Quite frankly, I want BP to be around and profitable for a long time, cause we’re going to need someone with long term deep pockets to pay for the continuing clean up (if you can call it that) for a long, long time (decades probably). Driving BP into bankruptcy or out of the US would only make the taxpayer pick up the tab for things and be self defeating. JMHO.

  12. catman306 says:

    Castrol motor oils are a wholly owned trademark and brand of BP. How long before that becomes past tense? IMO not soon enough. Let the consumers and invisible hand of the free market choke the life out of Castrol.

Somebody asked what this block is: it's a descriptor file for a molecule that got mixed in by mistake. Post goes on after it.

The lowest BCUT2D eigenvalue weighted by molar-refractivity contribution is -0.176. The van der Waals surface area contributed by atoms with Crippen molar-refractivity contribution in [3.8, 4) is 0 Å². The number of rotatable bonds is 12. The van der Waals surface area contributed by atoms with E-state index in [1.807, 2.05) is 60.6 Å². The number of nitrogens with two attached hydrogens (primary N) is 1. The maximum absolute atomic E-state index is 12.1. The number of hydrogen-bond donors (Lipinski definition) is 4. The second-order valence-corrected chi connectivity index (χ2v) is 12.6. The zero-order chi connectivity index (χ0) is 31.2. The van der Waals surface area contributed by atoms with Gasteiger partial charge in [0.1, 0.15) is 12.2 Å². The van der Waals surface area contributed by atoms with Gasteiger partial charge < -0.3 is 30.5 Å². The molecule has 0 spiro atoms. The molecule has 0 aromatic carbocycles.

Dirty oily companies need to learn something from this disaster.

    Has anyone else noticed that the other oil companies have reduced their advertising presence?

    Maybe BP could get Tiger Woods to be their new CEO/spokesperson? He may or may not know much about oil extraction but at least HE appreciates life.

  13. Mark Shapiro says:

    Whether or not we boycott BP, or ExxonMobil (it’s hard to avoid both), we should always name and shame the people in charge. No one likes having their name and reputation dragged through oily slime — so let’s mete out what little punshment we can.

    BP has no feelings — but it’s leaders do. Tony Hayward is getting a small dose of the ignominy he deserves. Let’s spread that well-deserved shame to his fellow directors: Carl-Henric Svanberg, Iain Conn, Robert Dudley, Byron Grote, Andy Inglis, Paul Anderson, Antony Burgmans, KBE, Cynthia Carroll, Sir William Castell, LVO, George David, George David, Douglas J Flint, CBE, and Dr DeAnne S Julius, CBE.